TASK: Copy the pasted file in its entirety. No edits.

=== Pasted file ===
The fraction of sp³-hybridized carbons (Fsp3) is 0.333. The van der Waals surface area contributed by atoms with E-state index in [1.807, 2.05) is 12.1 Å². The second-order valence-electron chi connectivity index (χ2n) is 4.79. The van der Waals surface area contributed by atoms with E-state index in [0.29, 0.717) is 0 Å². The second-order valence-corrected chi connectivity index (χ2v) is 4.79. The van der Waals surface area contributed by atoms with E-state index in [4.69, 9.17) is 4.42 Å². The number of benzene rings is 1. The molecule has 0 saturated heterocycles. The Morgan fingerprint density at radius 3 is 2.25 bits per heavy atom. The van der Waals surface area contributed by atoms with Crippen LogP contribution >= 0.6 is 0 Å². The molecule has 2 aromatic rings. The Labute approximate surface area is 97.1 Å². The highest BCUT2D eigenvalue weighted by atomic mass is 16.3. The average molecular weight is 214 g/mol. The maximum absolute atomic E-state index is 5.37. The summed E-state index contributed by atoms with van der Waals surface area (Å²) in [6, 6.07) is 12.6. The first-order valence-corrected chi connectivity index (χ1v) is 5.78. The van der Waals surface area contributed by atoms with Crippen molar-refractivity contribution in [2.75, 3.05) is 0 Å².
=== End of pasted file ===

The fraction of sp³-hybridized carbons (Fsp3) is 0.333. The van der Waals surface area contributed by atoms with E-state index in [1.807, 2.05) is 12.1 Å². The second-order valence-electron chi connectivity index (χ2n) is 4.79. The van der Waals surface area contributed by atoms with E-state index in [0.29, 0.717) is 0 Å². The second-order valence-corrected chi connectivity index (χ2v) is 4.79. The van der Waals surface area contributed by atoms with E-state index in [4.69, 9.17) is 4.42 Å². The number of benzene rings is 1. The molecule has 0 saturated heterocycles. The Morgan fingerprint density at radius 3 is 2.25 bits per heavy atom. The van der Waals surface area contributed by atoms with Crippen LogP contribution >= 0.6 is 0 Å². The molecule has 2 aromatic rings. The Labute approximate surface area is 97.1 Å². The highest BCUT2D eigenvalue weighted by atomic mass is 16.3. The average molecular weight is 214 g/mol. The maximum absolute atomic E-state index is 5.37. The summed E-state index contributed by atoms with van der Waals surface area (Å²) in [6, 6.07) is 12.6. The first-order valence-corrected chi connectivity index (χ1v) is 5.78. The van der Waals surface area contributed by atoms with Crippen molar-refractivity contribution in [2.75, 3.05) is 0 Å².